In that light, Mack is sort of Turner plus time. The longevity of his lonely suit-wearing is significant enough that perhaps it justifies his inclusion. But Mack’s uni-notability is ultimately based on his exceptionality, not his influence.

    clearly botched location for other comment

    what was meant to go here was i recall reading once that these days bowtie was the equivalent to a tattoo just for a different demographic

    As a non-tatooed bowtie wearer, I can at least agree that a bowtie is easier to remove than a tattoo if one has second thoughts.

    Love the start-of-term bow tie idea. The Court is known for its collegiality and I imagine they’d be all for it. Get this idea to them!

    I really appreciate being mentioned…for the most part I feel that what I do seems to remain in a vacuum, but I keep plugging along at it…

    The Greek uniforms have “ONCE A CHAMPION, ALWAYS A CHAMPION” written within the pinstripes. Are they really going to wear 4 different sets?

    If the Uni Watch Hall of Fame doesn’t include Larry Walker in a Rockies Turn Ahead The Clock jersey, then the whole thing is a sham.

    Last night, the Cubs honored the 1969 Cubs, not the moon landing. Was interesting seeing the Reds wear their 150 year patch, while the Cubs wore the throwback 100 year patch.

    I love the HoF idea! However, I think the qualifier question for entry as a HoF member would be, “Did they make/have a significant or lasting contribution/effect on uniform style/design or the documentation of the history of sports uniforms?”

    Under that, you would have to enshrine the Fab Five since they changed the style of basketball shorts from then until now when players have started to go back to shorted shorts. However, we would exclude Archie Manning, Dave Parker, and other players who had quarks that were fun/interesting to note. There would have to be a exhibit in the physical Hall of Fame to give these folks their due, but we shouldn’t them up like we should Branch Rickey or Bill Veeck for their contributions.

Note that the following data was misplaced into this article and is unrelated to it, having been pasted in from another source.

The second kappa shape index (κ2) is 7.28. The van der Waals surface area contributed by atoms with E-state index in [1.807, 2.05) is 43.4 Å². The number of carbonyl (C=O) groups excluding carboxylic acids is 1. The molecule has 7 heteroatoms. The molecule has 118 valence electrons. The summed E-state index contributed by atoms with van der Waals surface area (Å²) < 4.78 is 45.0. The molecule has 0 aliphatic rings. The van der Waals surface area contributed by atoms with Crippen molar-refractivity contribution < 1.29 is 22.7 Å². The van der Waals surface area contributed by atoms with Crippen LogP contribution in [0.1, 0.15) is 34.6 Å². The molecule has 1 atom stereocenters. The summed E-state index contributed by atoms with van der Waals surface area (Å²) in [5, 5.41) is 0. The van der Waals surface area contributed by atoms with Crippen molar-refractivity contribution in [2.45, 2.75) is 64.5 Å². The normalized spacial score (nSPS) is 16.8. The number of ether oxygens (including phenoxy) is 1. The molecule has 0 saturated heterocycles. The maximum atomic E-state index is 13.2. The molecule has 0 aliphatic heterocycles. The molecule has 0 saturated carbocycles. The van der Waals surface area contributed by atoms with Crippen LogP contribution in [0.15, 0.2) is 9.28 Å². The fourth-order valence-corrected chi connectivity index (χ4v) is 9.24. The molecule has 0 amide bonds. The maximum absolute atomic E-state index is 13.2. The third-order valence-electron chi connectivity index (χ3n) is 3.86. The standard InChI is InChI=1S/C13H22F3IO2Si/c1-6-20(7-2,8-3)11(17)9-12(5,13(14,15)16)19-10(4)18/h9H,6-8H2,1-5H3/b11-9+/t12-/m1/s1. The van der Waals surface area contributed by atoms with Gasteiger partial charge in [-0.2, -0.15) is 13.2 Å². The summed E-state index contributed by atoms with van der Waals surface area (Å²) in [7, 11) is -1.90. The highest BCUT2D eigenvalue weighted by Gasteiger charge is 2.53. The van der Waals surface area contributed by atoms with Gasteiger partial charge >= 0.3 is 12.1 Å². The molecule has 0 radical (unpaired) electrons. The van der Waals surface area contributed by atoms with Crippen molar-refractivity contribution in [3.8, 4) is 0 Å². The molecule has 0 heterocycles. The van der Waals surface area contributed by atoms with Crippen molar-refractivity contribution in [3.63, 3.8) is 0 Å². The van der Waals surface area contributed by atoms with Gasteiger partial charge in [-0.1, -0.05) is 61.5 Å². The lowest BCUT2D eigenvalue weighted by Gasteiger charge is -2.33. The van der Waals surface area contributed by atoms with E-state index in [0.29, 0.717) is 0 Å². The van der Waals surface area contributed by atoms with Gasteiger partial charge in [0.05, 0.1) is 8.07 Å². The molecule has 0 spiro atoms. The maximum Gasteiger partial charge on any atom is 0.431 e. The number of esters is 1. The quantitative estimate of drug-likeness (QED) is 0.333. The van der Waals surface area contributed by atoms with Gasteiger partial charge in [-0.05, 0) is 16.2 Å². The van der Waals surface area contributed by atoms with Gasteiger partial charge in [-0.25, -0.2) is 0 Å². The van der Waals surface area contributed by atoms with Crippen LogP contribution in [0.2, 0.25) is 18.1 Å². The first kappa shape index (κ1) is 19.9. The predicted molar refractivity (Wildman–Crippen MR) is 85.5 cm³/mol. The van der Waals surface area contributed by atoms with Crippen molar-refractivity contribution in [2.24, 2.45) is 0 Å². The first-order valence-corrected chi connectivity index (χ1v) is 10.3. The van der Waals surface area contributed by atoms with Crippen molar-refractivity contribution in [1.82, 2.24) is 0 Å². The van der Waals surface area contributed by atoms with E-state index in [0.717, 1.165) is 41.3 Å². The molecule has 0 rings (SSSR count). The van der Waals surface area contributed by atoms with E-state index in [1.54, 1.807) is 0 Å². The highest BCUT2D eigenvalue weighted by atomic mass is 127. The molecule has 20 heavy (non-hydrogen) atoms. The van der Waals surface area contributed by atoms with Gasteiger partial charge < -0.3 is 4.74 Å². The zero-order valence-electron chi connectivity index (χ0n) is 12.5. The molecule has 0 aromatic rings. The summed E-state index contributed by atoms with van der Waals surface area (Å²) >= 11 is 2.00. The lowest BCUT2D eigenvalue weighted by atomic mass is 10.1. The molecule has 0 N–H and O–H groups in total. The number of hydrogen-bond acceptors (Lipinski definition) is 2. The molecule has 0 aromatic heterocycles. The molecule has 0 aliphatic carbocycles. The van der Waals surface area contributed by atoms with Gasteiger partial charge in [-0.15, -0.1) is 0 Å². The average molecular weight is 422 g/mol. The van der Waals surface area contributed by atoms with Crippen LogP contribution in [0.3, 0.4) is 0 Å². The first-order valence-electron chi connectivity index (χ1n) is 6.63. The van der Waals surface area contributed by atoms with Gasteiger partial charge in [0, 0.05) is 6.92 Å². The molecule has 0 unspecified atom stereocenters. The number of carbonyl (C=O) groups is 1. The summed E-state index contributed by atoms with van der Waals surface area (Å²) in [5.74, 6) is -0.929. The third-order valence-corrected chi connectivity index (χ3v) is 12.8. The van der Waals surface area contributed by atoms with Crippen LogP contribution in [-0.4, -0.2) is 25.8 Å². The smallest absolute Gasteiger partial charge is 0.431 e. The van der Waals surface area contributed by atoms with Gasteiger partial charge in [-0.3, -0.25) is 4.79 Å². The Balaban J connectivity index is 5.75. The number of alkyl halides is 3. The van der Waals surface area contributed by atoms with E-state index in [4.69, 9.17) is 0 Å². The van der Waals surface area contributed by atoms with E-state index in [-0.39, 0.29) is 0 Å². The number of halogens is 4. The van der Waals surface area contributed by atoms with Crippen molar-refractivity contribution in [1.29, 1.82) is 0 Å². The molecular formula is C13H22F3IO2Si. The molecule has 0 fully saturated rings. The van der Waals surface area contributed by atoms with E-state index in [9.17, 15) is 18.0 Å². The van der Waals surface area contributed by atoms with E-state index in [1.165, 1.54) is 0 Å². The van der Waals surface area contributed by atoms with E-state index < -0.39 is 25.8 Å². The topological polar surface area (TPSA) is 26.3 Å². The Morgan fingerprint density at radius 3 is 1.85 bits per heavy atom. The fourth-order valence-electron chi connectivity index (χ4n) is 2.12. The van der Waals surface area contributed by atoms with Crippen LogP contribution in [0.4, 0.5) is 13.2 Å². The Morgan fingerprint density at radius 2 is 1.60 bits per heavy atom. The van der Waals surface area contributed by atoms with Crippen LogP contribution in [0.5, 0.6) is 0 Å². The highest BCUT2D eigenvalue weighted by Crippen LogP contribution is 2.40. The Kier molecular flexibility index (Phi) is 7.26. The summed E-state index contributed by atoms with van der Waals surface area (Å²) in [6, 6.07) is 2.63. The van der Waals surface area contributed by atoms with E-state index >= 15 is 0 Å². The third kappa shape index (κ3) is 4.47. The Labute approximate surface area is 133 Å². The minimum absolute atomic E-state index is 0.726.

I mean, should Jared Saltalamacchia be a HoF just because he had a long last name? No. Should it be pointed out somewhere? I’m fine with that.

    All the historians deserve their due too. Who knows how their histories have been used to make decisions on new designs for uniforms and logos.

    Paul, if you want to nominate the Cooperalls inventor, you would give the nod to Brian Heaton. Heaton worked for Cooper Canada at the time and he later became known for goalie equipment.


    As for players, Allen Iverson can get in for popularizing the elbow sleeve in basketball.

    And for bringing the baggy shorts to the NBA, and for popularizing cornrows in the NBA…

    According to a display at a retail store in Chicago, the Blackhawks have the best uniforms in NHL history

    Said Store is the Blackhawks’ own, on Michigan Avenue in downtown Chicago.

    I think the Fab Five should be in EVERY HoF in the World for popularizing long shorts so I don’t ever have to look at another man’s thighs.

    If you’re putting Salty in the HOF, I think you also need to add former Celtic and Hull (amongst others) forward Jan Vennegoor Of Hesselink.

    It’s funny. The first thing I thought when I saw the Under Armour “File Tab” template in store was, “Those look like locations tailored to fit jersey patches.” Seeing it in the Auburn graphics essentially confirms that suspicion. They basically created a home for a maker’s mark to fit better visually. Maybe it also makes you .03% faster. ¯\_(ツ)_/¯

    Uni Watch Hall of Fame should be for innovators and/or rebels and/or conservationists who took their own actions!
    Jarrod Saltalamacchia definitely isn’t a HOF just for a long name! He didn’t invent the nameplate and he didn’t even give himself his own name. Sure it’s a record and let an artifact reflect that, but that’s it! Roger Maris didn’t get in off a 61 HR year…heck he’s still not in! Frankly, I’d give Benito Santiago more of a UW HOF case for taking #09 to be compatible with the chest protector back strap!
    Conservationist: I’m thinking David Stern. Legitimately a last guardian against maker’s marks and ads on the uniforms.
    Also, we’re talking Michigan Fab Five for baggy shorts, but the real OG basketball Uni Watch Hall of Famer is Michael Jordan. Wore slightly longer pro shorts to go over UNC short shorts, and debuted Air Jordans in white black and red…clearly not your grandfather’s black Chuck Taylors!